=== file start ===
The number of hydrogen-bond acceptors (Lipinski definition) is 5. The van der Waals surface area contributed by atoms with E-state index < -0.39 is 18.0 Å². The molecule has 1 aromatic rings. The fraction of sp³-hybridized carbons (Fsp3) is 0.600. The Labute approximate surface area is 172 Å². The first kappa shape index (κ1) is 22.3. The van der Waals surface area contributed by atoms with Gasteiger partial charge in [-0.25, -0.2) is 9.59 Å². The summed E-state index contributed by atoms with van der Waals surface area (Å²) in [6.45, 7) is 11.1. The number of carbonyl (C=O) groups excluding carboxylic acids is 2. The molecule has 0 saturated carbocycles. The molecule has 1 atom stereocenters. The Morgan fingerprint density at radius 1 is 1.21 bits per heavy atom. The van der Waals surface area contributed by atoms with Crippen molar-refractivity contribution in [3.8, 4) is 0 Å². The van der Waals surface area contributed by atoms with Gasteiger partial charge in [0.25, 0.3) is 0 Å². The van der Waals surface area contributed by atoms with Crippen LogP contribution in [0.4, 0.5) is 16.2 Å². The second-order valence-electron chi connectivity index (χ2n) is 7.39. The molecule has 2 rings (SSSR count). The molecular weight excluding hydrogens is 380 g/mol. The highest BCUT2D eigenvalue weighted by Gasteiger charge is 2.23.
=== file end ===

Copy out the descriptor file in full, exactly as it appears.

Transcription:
The number of hydrogen-bond acceptors (Lipinski definition) is 5. The van der Waals surface area contributed by atoms with E-state index < -0.39 is 18.0 Å². The molecule has 1 aromatic rings. The fraction of sp³-hybridized carbons (Fsp3) is 0.600. The Labute approximate surface area is 172 Å². The first kappa shape index (κ1) is 22.3. The van der Waals surface area contributed by atoms with Gasteiger partial charge in [-0.25, -0.2) is 9.59 Å². The summed E-state index contributed by atoms with van der Waals surface area (Å²) in [6.45, 7) is 11.1. The number of carbonyl (C=O) groups excluding carboxylic acids is 2. The molecule has 0 saturated carbocycles. The molecule has 1 atom stereocenters. The Morgan fingerprint density at radius 1 is 1.21 bits per heavy atom. The van der Waals surface area contributed by atoms with Crippen molar-refractivity contribution in [3.8, 4) is 0 Å². The van der Waals surface area contributed by atoms with Gasteiger partial charge in [0.25, 0.3) is 0 Å². The van der Waals surface area contributed by atoms with Crippen LogP contribution in [0.4, 0.5) is 16.2 Å². The second-order valence-electron chi connectivity index (χ2n) is 7.39. The molecule has 2 rings (SSSR count). The molecular weight excluding hydrogens is 380 g/mol. The highest BCUT2D eigenvalue weighted by Gasteiger charge is 2.23.